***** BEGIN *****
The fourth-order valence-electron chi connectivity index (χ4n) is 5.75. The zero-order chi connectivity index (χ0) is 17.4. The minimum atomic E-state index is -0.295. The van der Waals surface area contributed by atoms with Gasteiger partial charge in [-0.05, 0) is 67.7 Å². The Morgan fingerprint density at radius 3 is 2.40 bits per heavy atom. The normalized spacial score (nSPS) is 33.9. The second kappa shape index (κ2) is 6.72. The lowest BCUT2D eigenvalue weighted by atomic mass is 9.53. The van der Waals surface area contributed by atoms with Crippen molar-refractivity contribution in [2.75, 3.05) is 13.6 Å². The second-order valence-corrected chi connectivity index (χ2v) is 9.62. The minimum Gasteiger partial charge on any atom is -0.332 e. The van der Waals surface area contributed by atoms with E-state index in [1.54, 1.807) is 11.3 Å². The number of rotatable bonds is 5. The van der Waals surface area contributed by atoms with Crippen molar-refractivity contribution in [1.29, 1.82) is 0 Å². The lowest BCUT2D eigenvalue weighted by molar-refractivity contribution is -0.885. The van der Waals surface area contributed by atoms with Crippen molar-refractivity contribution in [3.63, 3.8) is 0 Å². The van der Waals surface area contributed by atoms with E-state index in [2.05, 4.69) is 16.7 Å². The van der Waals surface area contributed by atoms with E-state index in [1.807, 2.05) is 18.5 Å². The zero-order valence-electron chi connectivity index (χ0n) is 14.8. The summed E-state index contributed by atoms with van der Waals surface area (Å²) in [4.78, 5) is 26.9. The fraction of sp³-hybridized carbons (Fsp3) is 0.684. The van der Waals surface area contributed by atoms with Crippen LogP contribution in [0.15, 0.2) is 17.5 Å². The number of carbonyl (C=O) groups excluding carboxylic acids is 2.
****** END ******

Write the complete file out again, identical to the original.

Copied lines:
The fourth-order valence-electron chi connectivity index (χ4n) is 5.75. The zero-order chi connectivity index (χ0) is 17.4. The minimum atomic E-state index is -0.295. The van der Waals surface area contributed by atoms with Gasteiger partial charge in [-0.05, 0) is 67.7 Å². The Morgan fingerprint density at radius 3 is 2.40 bits per heavy atom. The normalized spacial score (nSPS) is 33.9. The second kappa shape index (κ2) is 6.72. The lowest BCUT2D eigenvalue weighted by atomic mass is 9.53. The van der Waals surface area contributed by atoms with Crippen molar-refractivity contribution in [2.75, 3.05) is 13.6 Å². The second-order valence-corrected chi connectivity index (χ2v) is 9.62. The minimum Gasteiger partial charge on any atom is -0.332 e. The van der Waals surface area contributed by atoms with E-state index in [1.54, 1.807) is 11.3 Å². The number of rotatable bonds is 5. The van der Waals surface area contributed by atoms with Crippen molar-refractivity contribution in [1.29, 1.82) is 0 Å². The lowest BCUT2D eigenvalue weighted by molar-refractivity contribution is -0.885. The van der Waals surface area contributed by atoms with Crippen molar-refractivity contribution in [3.63, 3.8) is 0 Å². The van der Waals surface area contributed by atoms with E-state index in [2.05, 4.69) is 16.7 Å². The van der Waals surface area contributed by atoms with E-state index in [1.807, 2.05) is 18.5 Å². The zero-order valence-electron chi connectivity index (χ0n) is 14.8. The summed E-state index contributed by atoms with van der Waals surface area (Å²) in [4.78, 5) is 26.9. The fraction of sp³-hybridized carbons (Fsp3) is 0.684. The van der Waals surface area contributed by atoms with Crippen LogP contribution in [0.15, 0.2) is 17.5 Å². The number of carbonyl (C=O) groups excluding carboxylic acids is 2.